Published daily by the Lowy Institute

War fatigue in the West

The democratic world passed the compassion test for Ukraine. Now it faces the real challenge.

People’s attention can take in only so many horrors (Sergei Supinsky/AFP via Getty Images)
People’s attention can take in only so many horrors (Sergei Supinsky/AFP via Getty Images)

Ukraine’s heroic fight against the Russian invasion sparked a powerful response from the democratic world, not only in the trans-Atlantic neighborhood but also from Asia-Pacific nations – Australia, New Zealand, and Japan. Governments imposed sanctions, businesses halted their operations in Russia, and Ukrainian refugees were welcomed.

The international public opinion echoed far and wide in its unanimity. According to the 2022 Lowy Poll, Russian foreign policy is viewed as a top threat to Australia, bigger than climate change. And Japan, not known as a country offering sanctuary to refugees and asylum seekers, accepted 1,300 Ukrainians fleeing the war.

Now in its fifth month, the war has turned into a complex, protracted slog with no clear outcome or end in sight. A rare story about Ukraine these days goes without mentioning the war fatigue that has set in or is setting in in Western countries.

Political leaders have warned that fatigue could undermine the West’s aid to Ukraine. Social media interactions on Ukraine stories have dropped. Journalists on the ground say it has become harder to sell stories as Western audiences’ attention shifted toward domestic issues and grappling with the rising cost of living.

This is frustrating but not surprising.

As the media spotlight moves away from the battleground, people who are the most exhausted with the war – Ukrainians – continue to suffer facing the uncertainty of the future.

People’s attention can take in only so many horrors. After Russia’s failed blitzkrieg on Kyiv and regional capitals and the shocking exposure of Russian atrocities in Bucha, Irpin, and Mariupol, the war has settled into a battle of attrition that has largely unfolded around villages and smaller cities in Ukraine’s eastern Donbas region. Elections, summer (or winter) holidays, and skyrocketing prices for food and energy have taken over the list of priorities in people’s minds in Europe, Australia, and elsewhere.

What matters more is whether political leaders are ready to overcome internal disagreements and domestic discontent, not only for the sake of Ukraine, but also for the world.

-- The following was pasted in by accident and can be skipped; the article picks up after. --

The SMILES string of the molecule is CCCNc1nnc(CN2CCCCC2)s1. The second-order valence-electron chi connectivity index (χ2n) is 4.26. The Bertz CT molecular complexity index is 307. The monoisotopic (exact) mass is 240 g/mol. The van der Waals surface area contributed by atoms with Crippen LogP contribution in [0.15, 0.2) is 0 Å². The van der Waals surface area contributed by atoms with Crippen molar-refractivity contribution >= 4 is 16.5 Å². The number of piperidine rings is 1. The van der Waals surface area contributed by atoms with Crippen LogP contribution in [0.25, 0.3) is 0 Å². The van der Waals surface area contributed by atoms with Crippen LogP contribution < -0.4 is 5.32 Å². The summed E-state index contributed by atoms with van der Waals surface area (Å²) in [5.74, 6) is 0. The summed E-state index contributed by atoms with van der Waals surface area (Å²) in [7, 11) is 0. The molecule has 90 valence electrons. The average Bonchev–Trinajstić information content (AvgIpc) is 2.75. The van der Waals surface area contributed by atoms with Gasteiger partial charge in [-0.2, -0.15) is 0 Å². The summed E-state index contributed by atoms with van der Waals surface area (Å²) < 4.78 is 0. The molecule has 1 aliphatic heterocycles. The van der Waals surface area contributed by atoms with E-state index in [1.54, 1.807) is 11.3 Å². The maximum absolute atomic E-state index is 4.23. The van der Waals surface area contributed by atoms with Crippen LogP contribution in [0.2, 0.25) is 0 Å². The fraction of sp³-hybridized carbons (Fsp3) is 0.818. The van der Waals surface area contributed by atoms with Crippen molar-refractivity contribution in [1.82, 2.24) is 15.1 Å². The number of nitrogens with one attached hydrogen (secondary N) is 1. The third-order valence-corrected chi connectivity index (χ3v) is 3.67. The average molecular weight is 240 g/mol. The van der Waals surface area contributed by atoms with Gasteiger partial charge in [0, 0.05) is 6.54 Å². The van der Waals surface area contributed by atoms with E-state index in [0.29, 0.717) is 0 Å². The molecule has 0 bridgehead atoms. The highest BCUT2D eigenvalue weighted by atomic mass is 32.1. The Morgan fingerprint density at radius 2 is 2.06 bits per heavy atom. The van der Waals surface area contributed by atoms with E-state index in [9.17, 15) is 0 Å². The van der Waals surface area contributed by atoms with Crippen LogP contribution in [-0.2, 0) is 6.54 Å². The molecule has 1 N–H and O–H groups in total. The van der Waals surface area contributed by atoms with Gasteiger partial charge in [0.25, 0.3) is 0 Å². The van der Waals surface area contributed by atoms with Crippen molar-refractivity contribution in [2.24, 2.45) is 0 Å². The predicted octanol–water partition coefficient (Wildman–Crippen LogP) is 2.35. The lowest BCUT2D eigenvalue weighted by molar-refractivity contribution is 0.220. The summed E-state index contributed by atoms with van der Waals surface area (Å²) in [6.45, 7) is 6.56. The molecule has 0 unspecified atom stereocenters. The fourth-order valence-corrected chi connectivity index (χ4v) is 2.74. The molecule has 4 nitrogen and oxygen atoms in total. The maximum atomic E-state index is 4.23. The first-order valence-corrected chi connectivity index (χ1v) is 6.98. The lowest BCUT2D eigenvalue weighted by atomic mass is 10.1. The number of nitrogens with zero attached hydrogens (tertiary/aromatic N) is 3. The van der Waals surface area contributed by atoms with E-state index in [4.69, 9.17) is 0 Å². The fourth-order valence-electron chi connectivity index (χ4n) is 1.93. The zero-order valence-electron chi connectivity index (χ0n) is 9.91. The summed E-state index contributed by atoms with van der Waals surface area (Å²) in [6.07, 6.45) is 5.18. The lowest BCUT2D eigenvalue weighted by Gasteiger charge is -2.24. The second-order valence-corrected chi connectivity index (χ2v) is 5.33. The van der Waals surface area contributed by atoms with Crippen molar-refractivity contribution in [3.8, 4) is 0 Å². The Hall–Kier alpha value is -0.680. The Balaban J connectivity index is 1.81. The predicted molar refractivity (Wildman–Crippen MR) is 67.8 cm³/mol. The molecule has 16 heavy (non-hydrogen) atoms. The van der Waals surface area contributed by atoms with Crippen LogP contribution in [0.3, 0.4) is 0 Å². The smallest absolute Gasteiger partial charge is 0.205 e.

While Russia hasn’t achieved its goal of a swift military victory, it has succeeded in occupying 20 per cent of Ukraine’s territory. International sanctions on Russia and Russia’s blockade of Ukrainian Black Sea exports are leading to huge inflation in food and energy prices. The UN World Food Program has raised the alarm over the resulting threat of worldwide hunger and unrest.

European support has been mixed. Last week, European Union members unanimously backed candidacy to join the bloc, in a symbolic expression of solidarity. But they have been less united on the question of sanctions and supplies of weapons.

The United Kingdom, Poland, and Baltic states have been the most vocal in calling for more support for Ukraine. In a recent op-ed for Politico, Polish Prime Minister Mateusz Morawiecki called for the United States and Europe “to intervene more forcefully” because “a protracted war could mean not only Ukraine’s downfall but – in the long term – the rise of a new global hegemony, which will be able to marginalise the Western world.” In contrast, Hungary has been stalling new sanctions on Russia and pushing for a ceasefire negotiations.

Two high-profile meetings this week will be key tests of Western unity on Ukraine, and of whether the usual pledges of support will be matched by material increases in economic and military aid for Ukraine and tighter financial pressure on Russia. Moscow has managed to weather the economic pressure so far, despite defaulting on some external sovereign bonds earlier this week.

The meeting of the G7 leaders in Bavaria includes discussions aimed at ramping up this pressure, by establishing a price cap on Russian oil exports and banning Russian gold imports.

A NATO summit in Madrid is promised to be “transformative,” according to the alliance’s secretary general, Jens Stoltenberg. The bloc will discuss more weapons assistance to Ukraine as well as the new security concept to address Russia’s threat and China’s growing influence. Australia, New Zealand, Japan, and South Korea have been invited to join.

As the media spotlight moves away from the battleground, people who are the most exhausted with the war – Ukrainians – continue to suffer facing the uncertainty of the future. Although the active fighting is concentrated in the country’s east, nowhere is safe from Russian missile strikes.

On June 27, when G7 leaders issued a statement pledging “to continue to provide financial, humanitarian, military and diplomatic support and stand with Ukraine for as long as it takes,” Russian missiles hit a busy shopping center in Kremenchuk, a city in central Ukraine. Sixteen people have been confirmed dead so far and dozens were injured. A day earlier, a missile hit an apartment block in the capital of Kyiv.

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